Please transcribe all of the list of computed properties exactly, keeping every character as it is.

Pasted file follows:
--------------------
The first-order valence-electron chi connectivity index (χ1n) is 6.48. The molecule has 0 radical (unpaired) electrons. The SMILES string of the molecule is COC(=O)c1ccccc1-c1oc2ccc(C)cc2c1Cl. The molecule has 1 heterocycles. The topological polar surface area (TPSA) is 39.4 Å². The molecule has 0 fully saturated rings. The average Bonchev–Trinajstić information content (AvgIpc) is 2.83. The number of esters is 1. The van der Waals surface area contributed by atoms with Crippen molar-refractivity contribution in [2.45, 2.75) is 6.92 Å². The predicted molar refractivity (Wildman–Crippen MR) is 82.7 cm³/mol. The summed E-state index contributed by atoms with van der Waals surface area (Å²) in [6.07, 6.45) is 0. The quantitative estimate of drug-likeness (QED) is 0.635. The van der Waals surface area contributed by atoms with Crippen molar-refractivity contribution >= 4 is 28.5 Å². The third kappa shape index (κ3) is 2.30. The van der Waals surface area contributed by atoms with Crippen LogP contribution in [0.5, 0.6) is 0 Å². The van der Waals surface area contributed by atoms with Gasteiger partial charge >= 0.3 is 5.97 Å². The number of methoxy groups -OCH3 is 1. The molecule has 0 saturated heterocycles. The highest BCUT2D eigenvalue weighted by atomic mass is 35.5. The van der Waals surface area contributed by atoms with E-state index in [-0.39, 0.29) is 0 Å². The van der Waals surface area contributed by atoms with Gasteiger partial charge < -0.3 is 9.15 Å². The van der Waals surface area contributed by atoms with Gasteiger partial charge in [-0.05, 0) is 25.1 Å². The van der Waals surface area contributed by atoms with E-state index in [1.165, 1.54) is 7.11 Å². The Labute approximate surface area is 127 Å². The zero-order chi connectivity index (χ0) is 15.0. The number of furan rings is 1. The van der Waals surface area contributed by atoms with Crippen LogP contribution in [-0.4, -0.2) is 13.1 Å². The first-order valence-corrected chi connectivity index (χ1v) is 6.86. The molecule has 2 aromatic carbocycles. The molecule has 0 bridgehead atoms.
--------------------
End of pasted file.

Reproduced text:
The first-order valence-electron chi connectivity index (χ1n) is 6.48. The molecule has 0 radical (unpaired) electrons. The SMILES string of the molecule is COC(=O)c1ccccc1-c1oc2ccc(C)cc2c1Cl. The molecule has 1 heterocycles. The topological polar surface area (TPSA) is 39.4 Å². The molecule has 0 fully saturated rings. The average Bonchev–Trinajstić information content (AvgIpc) is 2.83. The number of esters is 1. The van der Waals surface area contributed by atoms with Crippen molar-refractivity contribution in [2.45, 2.75) is 6.92 Å². The predicted molar refractivity (Wildman–Crippen MR) is 82.7 cm³/mol. The summed E-state index contributed by atoms with van der Waals surface area (Å²) in [6.07, 6.45) is 0. The quantitative estimate of drug-likeness (QED) is 0.635. The van der Waals surface area contributed by atoms with Crippen molar-refractivity contribution >= 4 is 28.5 Å². The third kappa shape index (κ3) is 2.30. The van der Waals surface area contributed by atoms with Crippen LogP contribution in [0.5, 0.6) is 0 Å². The van der Waals surface area contributed by atoms with Gasteiger partial charge >= 0.3 is 5.97 Å². The number of methoxy groups -OCH3 is 1. The molecule has 0 saturated heterocycles. The highest BCUT2D eigenvalue weighted by atomic mass is 35.5. The van der Waals surface area contributed by atoms with E-state index in [-0.39, 0.29) is 0 Å². The van der Waals surface area contributed by atoms with Gasteiger partial charge < -0.3 is 9.15 Å². The van der Waals surface area contributed by atoms with Gasteiger partial charge in [-0.05, 0) is 25.1 Å². The van der Waals surface area contributed by atoms with E-state index in [1.165, 1.54) is 7.11 Å². The Labute approximate surface area is 127 Å². The zero-order chi connectivity index (χ0) is 15.0. The number of furan rings is 1. The van der Waals surface area contributed by atoms with Crippen LogP contribution in [-0.4, -0.2) is 13.1 Å². The first-order valence-corrected chi connectivity index (χ1v) is 6.86. The molecule has 2 aromatic carbocycles. The molecule has 0 bridgehead atoms.